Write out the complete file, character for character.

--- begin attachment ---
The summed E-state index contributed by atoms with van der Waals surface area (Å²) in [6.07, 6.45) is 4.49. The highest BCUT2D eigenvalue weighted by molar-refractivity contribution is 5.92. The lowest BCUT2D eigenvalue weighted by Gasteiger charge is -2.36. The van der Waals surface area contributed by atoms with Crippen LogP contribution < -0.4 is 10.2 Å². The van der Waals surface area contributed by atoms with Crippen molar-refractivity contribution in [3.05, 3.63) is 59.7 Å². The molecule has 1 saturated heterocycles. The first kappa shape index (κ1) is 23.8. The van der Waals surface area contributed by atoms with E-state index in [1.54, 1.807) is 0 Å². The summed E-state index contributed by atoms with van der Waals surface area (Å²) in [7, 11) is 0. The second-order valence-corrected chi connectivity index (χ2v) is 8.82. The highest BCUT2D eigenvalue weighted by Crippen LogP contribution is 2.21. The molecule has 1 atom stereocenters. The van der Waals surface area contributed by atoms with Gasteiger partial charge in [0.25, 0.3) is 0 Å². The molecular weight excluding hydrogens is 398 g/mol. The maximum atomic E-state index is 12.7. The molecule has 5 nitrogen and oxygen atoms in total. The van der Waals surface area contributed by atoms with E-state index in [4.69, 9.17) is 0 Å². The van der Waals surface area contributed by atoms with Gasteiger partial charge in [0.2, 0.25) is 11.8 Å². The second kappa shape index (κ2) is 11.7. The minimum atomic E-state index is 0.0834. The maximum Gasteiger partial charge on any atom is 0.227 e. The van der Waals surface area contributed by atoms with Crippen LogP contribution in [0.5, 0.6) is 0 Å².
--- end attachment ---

The summed E-state index contributed by atoms with van der Waals surface area (Å²) in [6.07, 6.45) is 4.49. The highest BCUT2D eigenvalue weighted by molar-refractivity contribution is 5.92. The lowest BCUT2D eigenvalue weighted by Gasteiger charge is -2.36. The van der Waals surface area contributed by atoms with Crippen LogP contribution < -0.4 is 10.2 Å². The van der Waals surface area contributed by atoms with Crippen molar-refractivity contribution in [3.05, 3.63) is 59.7 Å². The molecule has 1 saturated heterocycles. The first kappa shape index (κ1) is 23.8. The van der Waals surface area contributed by atoms with E-state index in [1.54, 1.807) is 0 Å². The summed E-state index contributed by atoms with van der Waals surface area (Å²) in [7, 11) is 0. The second-order valence-corrected chi connectivity index (χ2v) is 8.82. The highest BCUT2D eigenvalue weighted by Crippen LogP contribution is 2.21. The molecule has 1 atom stereocenters. The van der Waals surface area contributed by atoms with Gasteiger partial charge in [0.25, 0.3) is 0 Å². The molecular weight excluding hydrogens is 398 g/mol. The maximum atomic E-state index is 12.7. The molecule has 5 nitrogen and oxygen atoms in total. The van der Waals surface area contributed by atoms with E-state index in [4.69, 9.17) is 0 Å². The van der Waals surface area contributed by atoms with Gasteiger partial charge in [0.2, 0.25) is 11.8 Å². The second kappa shape index (κ2) is 11.7. The minimum atomic E-state index is 0.0834. The maximum Gasteiger partial charge on any atom is 0.227 e. The van der Waals surface area contributed by atoms with Crippen LogP contribution in [0.5, 0.6) is 0 Å².